Another driver is that we are in the early stages of a range of opportunities with similarity to Delimara 4 as well as potential participation in much larger opportunities where we can provide full delivery services for infrastructure in advance of the process and power EPC stage.
What do you see as AECOM’s competitive advantages when it comes to differentiating yourselves from the rest of the field?
Being part of the Delimara 4 story is a great thing and displays what AECOM can bring to the market as a proven delivery capability, however it is much more than that. Direct or close-coupled LNG to Power is still a new concept that did not exist as a joined up and proven solution until now. The most striking point of other progressing developments is that none of them are direct ‘copies’ of Delimara 4. Even when our clients approach us to investigate a similar solution, the outputs from early strategic discussions indicate that what makes Delimara 4 the right sized solution for Malta is not necessarily shared for other locations.
We therefore see AECOM’s competitive advantage in two parts:
- We have full coverage and contemporary expertise in all the sectors needed to converge LNG fuel receipt and storage, ports and harbours, coastal and maritime, process and utilities, infrastructure and power engineering into a solution that is tuned efficiently to the particular requirements of each opportunity.
- Our interaction across diverse clients and value chains allow us to help major global clients look at their strategies as if through the eyes of smaller ‘fleet of foot’ developers to challenge their concept ideas and development norms. Corollary, through AECOM’s connectivity with larger organisations, we can also assist our smaller developer clients with introductions and help fast track strategies to create packaged bankable investment opportunities.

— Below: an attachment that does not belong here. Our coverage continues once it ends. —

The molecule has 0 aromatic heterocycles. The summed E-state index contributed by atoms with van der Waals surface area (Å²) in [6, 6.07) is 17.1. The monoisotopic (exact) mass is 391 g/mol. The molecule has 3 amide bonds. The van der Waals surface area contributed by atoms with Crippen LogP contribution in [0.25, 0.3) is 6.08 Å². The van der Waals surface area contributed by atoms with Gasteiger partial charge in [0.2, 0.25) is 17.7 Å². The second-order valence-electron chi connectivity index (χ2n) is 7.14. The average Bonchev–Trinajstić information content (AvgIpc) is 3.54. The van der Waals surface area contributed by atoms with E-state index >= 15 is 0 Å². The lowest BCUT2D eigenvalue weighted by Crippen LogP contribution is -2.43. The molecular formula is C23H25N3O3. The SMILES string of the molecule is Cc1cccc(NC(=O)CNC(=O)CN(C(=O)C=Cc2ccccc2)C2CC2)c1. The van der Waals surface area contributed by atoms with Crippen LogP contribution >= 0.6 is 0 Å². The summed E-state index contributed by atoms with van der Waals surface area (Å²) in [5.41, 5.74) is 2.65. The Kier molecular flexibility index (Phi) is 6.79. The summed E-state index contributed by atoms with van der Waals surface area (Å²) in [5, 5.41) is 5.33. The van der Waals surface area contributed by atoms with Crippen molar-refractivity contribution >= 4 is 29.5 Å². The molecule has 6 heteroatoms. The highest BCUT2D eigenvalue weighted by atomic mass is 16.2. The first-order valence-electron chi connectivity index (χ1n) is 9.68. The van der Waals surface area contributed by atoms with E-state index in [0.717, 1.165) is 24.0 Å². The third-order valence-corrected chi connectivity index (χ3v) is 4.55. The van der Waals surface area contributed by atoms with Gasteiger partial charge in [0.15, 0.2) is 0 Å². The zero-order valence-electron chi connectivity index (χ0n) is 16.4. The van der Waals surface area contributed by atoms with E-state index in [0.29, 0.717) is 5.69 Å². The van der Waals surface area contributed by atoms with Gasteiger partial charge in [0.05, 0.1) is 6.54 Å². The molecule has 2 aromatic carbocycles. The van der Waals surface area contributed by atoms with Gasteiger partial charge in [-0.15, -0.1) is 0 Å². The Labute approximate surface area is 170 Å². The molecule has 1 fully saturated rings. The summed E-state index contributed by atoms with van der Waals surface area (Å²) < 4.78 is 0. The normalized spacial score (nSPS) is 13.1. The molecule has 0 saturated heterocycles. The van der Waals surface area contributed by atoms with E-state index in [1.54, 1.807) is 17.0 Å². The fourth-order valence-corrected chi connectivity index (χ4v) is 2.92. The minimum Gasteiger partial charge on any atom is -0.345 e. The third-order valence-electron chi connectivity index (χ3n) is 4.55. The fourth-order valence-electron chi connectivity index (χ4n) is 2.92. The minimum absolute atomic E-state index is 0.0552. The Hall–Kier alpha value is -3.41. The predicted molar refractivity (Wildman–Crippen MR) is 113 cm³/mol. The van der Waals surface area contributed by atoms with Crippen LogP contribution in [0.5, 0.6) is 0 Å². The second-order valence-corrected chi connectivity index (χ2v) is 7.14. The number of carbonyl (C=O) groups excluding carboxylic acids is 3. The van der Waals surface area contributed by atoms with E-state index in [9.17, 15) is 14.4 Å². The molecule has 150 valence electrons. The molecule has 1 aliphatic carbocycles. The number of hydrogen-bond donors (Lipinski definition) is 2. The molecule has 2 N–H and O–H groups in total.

What have been the key developments in AECOM in the last 5 years?
Today’s AECOM business of 87,000 skilled personnel operating from a truly global office network is the result of substantial M&A activity, most notably the acquisition of URS in 2015 to broadly double our size. Together, these created global reach, very deep and broad capability at the same time as laying firm foundations for AECOM’s growth through its integrated design, build, finance and operate services strategy. This is a response to emerging market demand for integrated infrastructure solutions.
What are AECOM’s goals for the next 12 months?
We have two goals directly related to growth in LNG to Power. The first is to fully implement our global energy sector strategy to finesse the way that market intelligence, best practice and resources are efficiently shared across operating groups and geographies. The second is to implement integrated DBFO solutions in the EMIA (Europe, Middle East, India, Africa) energy sector by migrating proven ways of working from our Americas business, where DBFO solutions are commonplace. We anticipate that these changes will accelerate our growth by providing leading edge solutions that we know our clients are seeking.